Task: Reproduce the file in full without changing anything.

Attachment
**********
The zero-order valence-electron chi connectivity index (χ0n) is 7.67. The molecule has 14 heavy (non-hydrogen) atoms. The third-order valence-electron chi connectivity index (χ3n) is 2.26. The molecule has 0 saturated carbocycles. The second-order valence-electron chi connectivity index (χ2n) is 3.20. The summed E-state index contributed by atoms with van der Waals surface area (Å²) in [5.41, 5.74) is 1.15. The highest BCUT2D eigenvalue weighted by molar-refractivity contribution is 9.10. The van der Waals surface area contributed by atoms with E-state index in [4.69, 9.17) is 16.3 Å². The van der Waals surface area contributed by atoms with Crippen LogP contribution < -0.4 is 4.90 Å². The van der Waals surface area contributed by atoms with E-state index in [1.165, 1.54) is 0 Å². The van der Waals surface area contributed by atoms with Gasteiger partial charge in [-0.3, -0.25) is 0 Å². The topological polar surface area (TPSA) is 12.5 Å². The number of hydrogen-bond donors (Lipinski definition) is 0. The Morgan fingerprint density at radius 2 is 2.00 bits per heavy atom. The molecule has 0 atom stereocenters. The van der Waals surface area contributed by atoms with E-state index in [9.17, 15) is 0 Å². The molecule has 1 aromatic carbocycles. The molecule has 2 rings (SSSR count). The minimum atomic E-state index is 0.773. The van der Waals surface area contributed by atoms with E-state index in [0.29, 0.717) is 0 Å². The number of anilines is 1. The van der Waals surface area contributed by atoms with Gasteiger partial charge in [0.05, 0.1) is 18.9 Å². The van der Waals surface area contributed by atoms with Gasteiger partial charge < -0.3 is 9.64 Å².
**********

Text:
The zero-order valence-electron chi connectivity index (χ0n) is 7.67. The molecule has 14 heavy (non-hydrogen) atoms. The third-order valence-electron chi connectivity index (χ3n) is 2.26. The molecule has 0 saturated carbocycles. The second-order valence-electron chi connectivity index (χ2n) is 3.20. The summed E-state index contributed by atoms with van der Waals surface area (Å²) in [5.41, 5.74) is 1.15. The highest BCUT2D eigenvalue weighted by molar-refractivity contribution is 9.10. The van der Waals surface area contributed by atoms with E-state index in [4.69, 9.17) is 16.3 Å². The van der Waals surface area contributed by atoms with Crippen LogP contribution < -0.4 is 4.90 Å². The van der Waals surface area contributed by atoms with E-state index in [1.165, 1.54) is 0 Å². The van der Waals surface area contributed by atoms with Gasteiger partial charge in [-0.3, -0.25) is 0 Å². The topological polar surface area (TPSA) is 12.5 Å². The number of hydrogen-bond donors (Lipinski definition) is 0. The Morgan fingerprint density at radius 2 is 2.00 bits per heavy atom. The molecule has 0 atom stereocenters. The van der Waals surface area contributed by atoms with E-state index in [9.17, 15) is 0 Å². The molecule has 1 aromatic carbocycles. The molecule has 2 rings (SSSR count). The minimum atomic E-state index is 0.773. The van der Waals surface area contributed by atoms with E-state index in [0.29, 0.717) is 0 Å². The number of anilines is 1. The van der Waals surface area contributed by atoms with Gasteiger partial charge in [0.05, 0.1) is 18.9 Å². The van der Waals surface area contributed by atoms with Gasteiger partial charge < -0.3 is 9.64 Å².